We are now in a precarious equipoise, our lives here, the moss’s life there. It is sickening to know that, wrenching. No wonder that after so much silent inattentive, imperfect worship we sighed, beauty having transcended us, beauty having left us behind.
Briefly one morning a mushroom appears and then goes away. Another three or four appear and go away. A storm snaps off thin branches and they pierce the moss like arrows and remain stuck there. Life and death, mushrooms and spindly branches, the eyes and the heart, the past and the present, the mystery of the topology of the flowing, thickening, imperceptibly living, glistening moss and that soft draft, that whispering message, that omen brushing our skin.
We dare not go out and remove the arrow-branches. The mushrooms? We would never step on them as when we were kids. This drama, in its second act, has managed some kind of pivot. The moss has become a kind of mirror that reflects nothing but itself and yet contains us within it. There lie our hearts. We are in the moss’s coils. All these years we have loved and adored it and more than that: believed in it and its secrets, which were our secrets, shared with no one including ourselves…until now.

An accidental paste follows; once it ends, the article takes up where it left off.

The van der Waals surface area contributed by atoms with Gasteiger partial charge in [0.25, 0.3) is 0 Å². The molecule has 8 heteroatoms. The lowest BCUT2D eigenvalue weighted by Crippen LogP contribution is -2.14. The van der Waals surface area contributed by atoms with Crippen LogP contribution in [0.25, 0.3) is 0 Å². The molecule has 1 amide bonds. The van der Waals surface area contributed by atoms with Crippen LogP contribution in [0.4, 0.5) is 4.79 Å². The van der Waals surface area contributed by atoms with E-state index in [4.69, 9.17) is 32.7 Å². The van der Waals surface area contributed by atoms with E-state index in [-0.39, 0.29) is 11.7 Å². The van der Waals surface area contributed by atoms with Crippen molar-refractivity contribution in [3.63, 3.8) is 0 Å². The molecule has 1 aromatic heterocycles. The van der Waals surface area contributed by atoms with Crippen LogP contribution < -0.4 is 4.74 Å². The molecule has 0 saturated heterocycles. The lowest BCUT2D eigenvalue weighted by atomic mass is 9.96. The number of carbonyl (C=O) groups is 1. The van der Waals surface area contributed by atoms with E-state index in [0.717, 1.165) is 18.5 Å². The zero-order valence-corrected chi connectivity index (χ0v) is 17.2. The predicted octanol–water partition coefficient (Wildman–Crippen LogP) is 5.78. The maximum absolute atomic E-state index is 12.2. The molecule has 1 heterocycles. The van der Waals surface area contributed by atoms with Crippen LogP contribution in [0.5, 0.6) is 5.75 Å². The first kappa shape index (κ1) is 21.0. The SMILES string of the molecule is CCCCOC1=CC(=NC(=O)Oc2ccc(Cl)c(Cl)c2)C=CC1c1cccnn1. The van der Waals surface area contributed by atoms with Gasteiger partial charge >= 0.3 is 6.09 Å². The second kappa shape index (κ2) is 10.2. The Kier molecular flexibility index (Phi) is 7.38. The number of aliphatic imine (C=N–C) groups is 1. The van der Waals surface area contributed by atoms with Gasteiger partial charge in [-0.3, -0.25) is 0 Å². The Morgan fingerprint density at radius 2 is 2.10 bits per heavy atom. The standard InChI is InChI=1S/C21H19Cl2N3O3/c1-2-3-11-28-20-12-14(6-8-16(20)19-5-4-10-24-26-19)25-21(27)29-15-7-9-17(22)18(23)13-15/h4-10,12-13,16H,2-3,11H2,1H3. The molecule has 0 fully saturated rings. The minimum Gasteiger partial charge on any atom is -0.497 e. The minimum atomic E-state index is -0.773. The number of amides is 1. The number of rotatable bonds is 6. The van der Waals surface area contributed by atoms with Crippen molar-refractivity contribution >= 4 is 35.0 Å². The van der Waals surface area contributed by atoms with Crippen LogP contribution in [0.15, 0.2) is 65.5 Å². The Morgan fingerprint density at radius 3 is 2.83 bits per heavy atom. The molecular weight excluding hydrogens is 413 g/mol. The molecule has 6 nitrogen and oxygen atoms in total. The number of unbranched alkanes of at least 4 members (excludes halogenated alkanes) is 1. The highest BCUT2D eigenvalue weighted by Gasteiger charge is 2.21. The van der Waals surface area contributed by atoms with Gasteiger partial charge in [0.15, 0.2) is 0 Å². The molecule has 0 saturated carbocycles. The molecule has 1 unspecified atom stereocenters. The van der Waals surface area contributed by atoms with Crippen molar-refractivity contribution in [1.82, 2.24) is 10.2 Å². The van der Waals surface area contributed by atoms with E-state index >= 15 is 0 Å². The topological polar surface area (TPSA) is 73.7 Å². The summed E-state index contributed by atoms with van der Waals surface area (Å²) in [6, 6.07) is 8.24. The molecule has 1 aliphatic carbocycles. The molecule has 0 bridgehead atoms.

Thankfully, we are seated because the antagonist is among us, and we know who he is: each of us in our fated way, each of us less dazzling than the moss, aging less beautifully than the moss.
In counterpoint more than one of us thinks that the moss, then, is the villain, not us. What a thought, what a betrayal, but understandable. Behold, the grave blanket from the north spreading our way, mortality tearing at our joints, making our lips crack and fingers ache while the moss heals its own wounds, ever more dazzling, ever more lush and profound.
Moss, we think, stay where you are.
Moss, we think, now that you are among us, between our toes, climbing our ankles, just as we once dreamed, be slower than ever before.
For at last we grasp this drama’s meaning and burden. What we felt for the story of the moss isn’t what the moss felt. The moss is not heartless or cruel, far from it, but it is forever and we are not.